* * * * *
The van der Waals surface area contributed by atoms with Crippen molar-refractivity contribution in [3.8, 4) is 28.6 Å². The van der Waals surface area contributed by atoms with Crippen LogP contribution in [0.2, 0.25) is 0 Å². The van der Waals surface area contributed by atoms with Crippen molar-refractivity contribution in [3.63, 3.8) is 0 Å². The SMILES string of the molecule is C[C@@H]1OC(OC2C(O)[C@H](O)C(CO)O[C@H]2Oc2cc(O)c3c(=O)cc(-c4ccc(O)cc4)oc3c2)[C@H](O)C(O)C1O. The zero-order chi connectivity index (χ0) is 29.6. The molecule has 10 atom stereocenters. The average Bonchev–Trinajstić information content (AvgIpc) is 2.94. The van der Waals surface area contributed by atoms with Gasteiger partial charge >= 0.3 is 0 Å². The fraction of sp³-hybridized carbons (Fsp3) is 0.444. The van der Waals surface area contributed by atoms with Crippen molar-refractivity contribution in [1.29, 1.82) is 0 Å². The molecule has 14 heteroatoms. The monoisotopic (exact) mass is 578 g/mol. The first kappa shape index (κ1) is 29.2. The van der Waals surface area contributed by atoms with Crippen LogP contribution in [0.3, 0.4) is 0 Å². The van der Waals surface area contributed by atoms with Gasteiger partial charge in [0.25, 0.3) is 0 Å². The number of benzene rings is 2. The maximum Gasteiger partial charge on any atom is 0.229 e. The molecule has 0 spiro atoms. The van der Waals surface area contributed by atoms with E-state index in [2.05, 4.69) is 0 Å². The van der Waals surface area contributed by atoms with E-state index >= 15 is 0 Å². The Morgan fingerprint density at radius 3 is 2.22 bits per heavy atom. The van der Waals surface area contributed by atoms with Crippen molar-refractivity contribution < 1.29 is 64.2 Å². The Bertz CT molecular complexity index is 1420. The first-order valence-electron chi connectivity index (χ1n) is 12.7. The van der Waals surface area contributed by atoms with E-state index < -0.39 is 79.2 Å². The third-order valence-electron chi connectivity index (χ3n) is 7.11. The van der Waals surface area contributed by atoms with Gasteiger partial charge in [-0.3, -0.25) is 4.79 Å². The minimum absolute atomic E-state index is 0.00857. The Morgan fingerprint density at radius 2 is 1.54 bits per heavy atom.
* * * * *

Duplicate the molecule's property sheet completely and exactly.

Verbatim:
The van der Waals surface area contributed by atoms with Crippen molar-refractivity contribution in [3.8, 4) is 28.6 Å². The van der Waals surface area contributed by atoms with Crippen LogP contribution in [0.2, 0.25) is 0 Å². The van der Waals surface area contributed by atoms with Crippen molar-refractivity contribution in [3.63, 3.8) is 0 Å². The SMILES string of the molecule is C[C@@H]1OC(OC2C(O)[C@H](O)C(CO)O[C@H]2Oc2cc(O)c3c(=O)cc(-c4ccc(O)cc4)oc3c2)[C@H](O)C(O)C1O. The zero-order chi connectivity index (χ0) is 29.6. The molecule has 10 atom stereocenters. The average Bonchev–Trinajstić information content (AvgIpc) is 2.94. The van der Waals surface area contributed by atoms with Gasteiger partial charge >= 0.3 is 0 Å². The fraction of sp³-hybridized carbons (Fsp3) is 0.444. The van der Waals surface area contributed by atoms with Crippen molar-refractivity contribution in [1.29, 1.82) is 0 Å². The molecule has 14 heteroatoms. The monoisotopic (exact) mass is 578 g/mol. The first kappa shape index (κ1) is 29.2. The van der Waals surface area contributed by atoms with Crippen LogP contribution in [0.3, 0.4) is 0 Å². The van der Waals surface area contributed by atoms with Gasteiger partial charge in [0.25, 0.3) is 0 Å². The number of benzene rings is 2. The maximum Gasteiger partial charge on any atom is 0.229 e. The molecule has 0 spiro atoms. The van der Waals surface area contributed by atoms with E-state index in [2.05, 4.69) is 0 Å². The van der Waals surface area contributed by atoms with E-state index >= 15 is 0 Å². The Morgan fingerprint density at radius 3 is 2.22 bits per heavy atom. The van der Waals surface area contributed by atoms with Crippen molar-refractivity contribution < 1.29 is 64.2 Å². The Bertz CT molecular complexity index is 1420. The first-order valence-electron chi connectivity index (χ1n) is 12.7. The van der Waals surface area contributed by atoms with E-state index < -0.39 is 79.2 Å². The third-order valence-electron chi connectivity index (χ3n) is 7.11. The van der Waals surface area contributed by atoms with Gasteiger partial charge in [-0.3, -0.25) is 4.79 Å². The minimum absolute atomic E-state index is 0.00857. The Morgan fingerprint density at radius 2 is 1.54 bits per heavy atom.